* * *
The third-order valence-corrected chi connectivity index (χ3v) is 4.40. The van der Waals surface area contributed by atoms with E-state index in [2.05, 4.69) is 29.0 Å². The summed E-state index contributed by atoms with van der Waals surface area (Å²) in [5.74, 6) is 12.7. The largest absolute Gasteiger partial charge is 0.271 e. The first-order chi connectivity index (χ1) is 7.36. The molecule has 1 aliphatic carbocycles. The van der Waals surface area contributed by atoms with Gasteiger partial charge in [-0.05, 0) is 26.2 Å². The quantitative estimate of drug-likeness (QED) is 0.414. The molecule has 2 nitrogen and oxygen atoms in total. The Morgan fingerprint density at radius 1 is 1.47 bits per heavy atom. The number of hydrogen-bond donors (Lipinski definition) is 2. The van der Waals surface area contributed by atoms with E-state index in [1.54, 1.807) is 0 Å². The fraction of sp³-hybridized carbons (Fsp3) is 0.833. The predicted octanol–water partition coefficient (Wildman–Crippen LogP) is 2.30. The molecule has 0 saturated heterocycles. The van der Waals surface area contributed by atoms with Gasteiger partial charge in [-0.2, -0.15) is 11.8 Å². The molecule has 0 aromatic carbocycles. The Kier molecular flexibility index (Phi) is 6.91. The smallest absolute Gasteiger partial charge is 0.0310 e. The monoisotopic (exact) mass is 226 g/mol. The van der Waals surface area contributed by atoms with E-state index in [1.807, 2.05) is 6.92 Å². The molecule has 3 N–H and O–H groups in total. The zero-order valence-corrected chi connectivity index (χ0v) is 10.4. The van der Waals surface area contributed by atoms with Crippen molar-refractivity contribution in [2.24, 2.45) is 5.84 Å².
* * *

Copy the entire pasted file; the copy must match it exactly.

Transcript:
The third-order valence-corrected chi connectivity index (χ3v) is 4.40. The van der Waals surface area contributed by atoms with E-state index in [2.05, 4.69) is 29.0 Å². The summed E-state index contributed by atoms with van der Waals surface area (Å²) in [5.74, 6) is 12.7. The largest absolute Gasteiger partial charge is 0.271 e. The first-order chi connectivity index (χ1) is 7.36. The molecule has 1 aliphatic carbocycles. The van der Waals surface area contributed by atoms with Gasteiger partial charge in [-0.05, 0) is 26.2 Å². The quantitative estimate of drug-likeness (QED) is 0.414. The molecule has 2 nitrogen and oxygen atoms in total. The Morgan fingerprint density at radius 1 is 1.47 bits per heavy atom. The number of hydrogen-bond donors (Lipinski definition) is 2. The van der Waals surface area contributed by atoms with E-state index in [1.54, 1.807) is 0 Å². The fraction of sp³-hybridized carbons (Fsp3) is 0.833. The predicted octanol–water partition coefficient (Wildman–Crippen LogP) is 2.30. The molecule has 0 saturated heterocycles. The van der Waals surface area contributed by atoms with Gasteiger partial charge in [-0.2, -0.15) is 11.8 Å². The molecule has 0 aromatic carbocycles. The Kier molecular flexibility index (Phi) is 6.91. The smallest absolute Gasteiger partial charge is 0.0310 e. The monoisotopic (exact) mass is 226 g/mol. The van der Waals surface area contributed by atoms with E-state index in [1.807, 2.05) is 6.92 Å². The molecule has 3 N–H and O–H groups in total. The zero-order valence-corrected chi connectivity index (χ0v) is 10.4. The van der Waals surface area contributed by atoms with Crippen molar-refractivity contribution in [2.24, 2.45) is 5.84 Å².